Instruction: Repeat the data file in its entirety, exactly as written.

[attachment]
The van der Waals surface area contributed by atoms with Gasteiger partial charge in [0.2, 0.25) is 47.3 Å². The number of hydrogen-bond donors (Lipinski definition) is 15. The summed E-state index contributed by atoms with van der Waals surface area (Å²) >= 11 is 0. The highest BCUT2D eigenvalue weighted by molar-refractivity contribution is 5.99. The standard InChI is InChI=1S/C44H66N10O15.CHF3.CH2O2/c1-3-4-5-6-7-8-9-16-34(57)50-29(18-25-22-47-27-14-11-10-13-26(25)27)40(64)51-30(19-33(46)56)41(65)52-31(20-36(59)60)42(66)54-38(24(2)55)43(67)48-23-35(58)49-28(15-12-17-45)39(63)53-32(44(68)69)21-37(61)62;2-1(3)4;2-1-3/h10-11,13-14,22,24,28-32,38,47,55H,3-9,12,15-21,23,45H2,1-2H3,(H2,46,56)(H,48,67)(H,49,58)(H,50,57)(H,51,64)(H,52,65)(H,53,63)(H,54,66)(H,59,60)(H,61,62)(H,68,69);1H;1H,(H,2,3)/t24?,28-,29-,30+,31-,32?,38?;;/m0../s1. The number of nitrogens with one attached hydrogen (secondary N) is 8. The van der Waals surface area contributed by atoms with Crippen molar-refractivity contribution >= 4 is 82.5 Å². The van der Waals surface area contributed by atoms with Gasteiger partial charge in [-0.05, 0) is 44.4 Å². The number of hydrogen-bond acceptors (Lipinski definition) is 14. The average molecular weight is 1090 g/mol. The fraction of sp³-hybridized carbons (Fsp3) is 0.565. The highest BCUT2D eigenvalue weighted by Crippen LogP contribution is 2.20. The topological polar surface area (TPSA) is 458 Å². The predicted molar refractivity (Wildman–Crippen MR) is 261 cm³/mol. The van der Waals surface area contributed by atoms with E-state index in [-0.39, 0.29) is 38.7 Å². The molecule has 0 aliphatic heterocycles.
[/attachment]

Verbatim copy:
The van der Waals surface area contributed by atoms with Gasteiger partial charge in [0.2, 0.25) is 47.3 Å². The number of hydrogen-bond donors (Lipinski definition) is 15. The summed E-state index contributed by atoms with van der Waals surface area (Å²) >= 11 is 0. The highest BCUT2D eigenvalue weighted by molar-refractivity contribution is 5.99. The standard InChI is InChI=1S/C44H66N10O15.CHF3.CH2O2/c1-3-4-5-6-7-8-9-16-34(57)50-29(18-25-22-47-27-14-11-10-13-26(25)27)40(64)51-30(19-33(46)56)41(65)52-31(20-36(59)60)42(66)54-38(24(2)55)43(67)48-23-35(58)49-28(15-12-17-45)39(63)53-32(44(68)69)21-37(61)62;2-1(3)4;2-1-3/h10-11,13-14,22,24,28-32,38,47,55H,3-9,12,15-21,23,45H2,1-2H3,(H2,46,56)(H,48,67)(H,49,58)(H,50,57)(H,51,64)(H,52,65)(H,53,63)(H,54,66)(H,59,60)(H,61,62)(H,68,69);1H;1H,(H,2,3)/t24?,28-,29-,30+,31-,32?,38?;;/m0../s1. The number of nitrogens with one attached hydrogen (secondary N) is 8. The van der Waals surface area contributed by atoms with Crippen molar-refractivity contribution >= 4 is 82.5 Å². The van der Waals surface area contributed by atoms with Gasteiger partial charge in [-0.05, 0) is 44.4 Å². The number of hydrogen-bond acceptors (Lipinski definition) is 14. The average molecular weight is 1090 g/mol. The fraction of sp³-hybridized carbons (Fsp3) is 0.565. The highest BCUT2D eigenvalue weighted by Crippen LogP contribution is 2.20. The topological polar surface area (TPSA) is 458 Å². The predicted molar refractivity (Wildman–Crippen MR) is 261 cm³/mol. The van der Waals surface area contributed by atoms with E-state index in [-0.39, 0.29) is 38.7 Å². The molecule has 0 aliphatic heterocycles.